The Centre for Economics and Business Research (CEBR), for example, said last week that it now expects the base rate to rise to 1% in the final three months of 2014, while investment bank Citi is now predicting an end-of-year rate of 0.75%.
However, Bank of England Governor, Mark Carney has since claimed that there is, "no immediate need to increase interest rates".
Thinking about rate rises…
Nevertheless, all the rumours have brought the issue back into the headlines – and to the minds of British savers and borrowers.
And while the savers are hoping that Mark Carney will change his mind, borrowers of the UK are mostly praying that he will keep the base rate at 0.5%, the historically low level at which it has been stuck since March 2009.
For the purpose of context, that’s a far cry from the 17% peak soon after Margaret Thatcher came to power in 1979, not to mention the 1989 high of 15%, which had dreadful consequences for ordinary homeowners.
Here, we take a closer look at whether we really risk a return to those bad old days, and what an interest rate rise will mean for both savers and borrowers.
For mortgage borrowers, the last five years have been a golden period of low-interest repayments. However, having been lulled into a false sense of security by the low level of the base rate, they risk being propelled into financial strife should it suddenly come to an end.
The big fear is that interest rate rises would have a disastrous effect on millions of houses where mortgage and debt repayments already make a big dent in the money coming in each month. Mark Carney has said that any increases, when they do come, will be gradual.
However, rates would not have to shoot back up into double digits to have a big impact. Research from the Resolution Foundation thinktank indicates that about 1million homes would be left teetering on the edge of financial ruin even if the base rate only went back up to 3%.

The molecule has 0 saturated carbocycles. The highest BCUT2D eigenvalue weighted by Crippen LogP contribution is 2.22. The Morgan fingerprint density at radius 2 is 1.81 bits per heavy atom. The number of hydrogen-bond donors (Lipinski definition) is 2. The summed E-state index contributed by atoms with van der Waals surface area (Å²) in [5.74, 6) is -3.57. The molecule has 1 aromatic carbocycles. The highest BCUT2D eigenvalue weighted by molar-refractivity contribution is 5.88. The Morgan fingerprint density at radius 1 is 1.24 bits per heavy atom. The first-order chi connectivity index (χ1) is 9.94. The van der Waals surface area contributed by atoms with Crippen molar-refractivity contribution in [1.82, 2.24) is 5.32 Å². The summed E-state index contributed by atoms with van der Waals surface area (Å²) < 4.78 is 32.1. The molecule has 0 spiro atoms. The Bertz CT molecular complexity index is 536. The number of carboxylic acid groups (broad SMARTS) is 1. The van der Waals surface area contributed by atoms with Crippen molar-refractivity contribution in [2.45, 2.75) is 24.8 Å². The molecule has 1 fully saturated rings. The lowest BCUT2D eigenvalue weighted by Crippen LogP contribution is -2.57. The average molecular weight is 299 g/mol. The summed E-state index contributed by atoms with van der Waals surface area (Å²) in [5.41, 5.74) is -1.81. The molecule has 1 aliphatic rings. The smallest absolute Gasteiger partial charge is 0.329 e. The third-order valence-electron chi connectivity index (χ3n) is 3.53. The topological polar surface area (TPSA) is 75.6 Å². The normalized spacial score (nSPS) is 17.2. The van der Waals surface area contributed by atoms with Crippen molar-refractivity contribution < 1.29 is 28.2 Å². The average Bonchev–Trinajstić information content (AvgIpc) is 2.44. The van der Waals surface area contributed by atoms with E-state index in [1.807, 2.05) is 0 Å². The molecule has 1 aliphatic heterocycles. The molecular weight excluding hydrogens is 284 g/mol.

Should it hit 5%, meanwhile, some 2million households would be forced to spend more than half of their income on their mortgage payments.
If you already have a mortgage: Anyone with a tracker mortgage, which tracks the base rate up and down whenever it moves, may therefore want to consider switching to a fixed rate deal now.
And as rates are expected to keep going up over the next few years, a longer term deal such as five-year fix could be the best way forward. For example, Yorkshire Building Society has a fixed rate deal for this long which is priced at 2.84% and open to anyone who has a 25% to put down.
If you are buying your first home: While house prices have been rising (Nationwide reported today that average values were up 8.8% compared to January last year), at least mortgage rates are still low when it comes to buying your first home.
And longer-term fixed rate deals are available for smaller deposits too, although rates will be higher. For example, Clydesdale Bank for example, has a three-year fix priced at 4.99% with a 5% deposit, while you can fix in at the same cost with Principality building society for five years.
For more 5% deposit mortgage deals, visit our dedicated page.
There is no doubt that the last five years or so have been a nightmare for savers, who have struggled to even beat inflation, now hovering at around 2% (Consumer Prices Index).
The average cash ISA rate has shrunk from 1.87% a year ago to just 1.65% today and the best easy access savings account on the market at the moment – from the AA – pays just 1.50% (including a 12-month 1% bonus).
Unlike cash-strapped borrowers, savers are therefore willing Mark Carney to ease their pain and start lifting the base rate sooner rather than later.
The bad news for savers, however, is that the base rate would have to go up quite a lot to have any real impact on their returns.
While savings rates are linked to the level of the base rate, most do not track it in the same way as tracker mortgage rates, for example. And that means providers can choose whether or not to pass any base rate increase on in its entirety.
In the meantime, it’s still worth using up your full £5,750 cash ISA allowance for this tax year (until April 5) as, while it’s still low, the interest you earn will be paid free of tax. You can then top up your ISA with a new increased limit from next year tax year which starts on April 6.
Savers can also look to alternatives such as peer-to-peer lenders, which can provide returns of 5.00% or even more on your cash – although you won’t be covered under the Financial Services Compensation Scheme (FSCS) for the first £85,000.
It’s also worth looking at the slightly higher rates available on shorter-term fixed-rate accounts. It may, for example, be worth taking out BM Savings’ postal one-year fixed-rate bond at 1.75% which you only need £1 to open. And then reassess the situation in a year’s time.
Please note: Any rates or deals mentioned in this article were available at the time of writing. Click on a highlighted product and apply direct.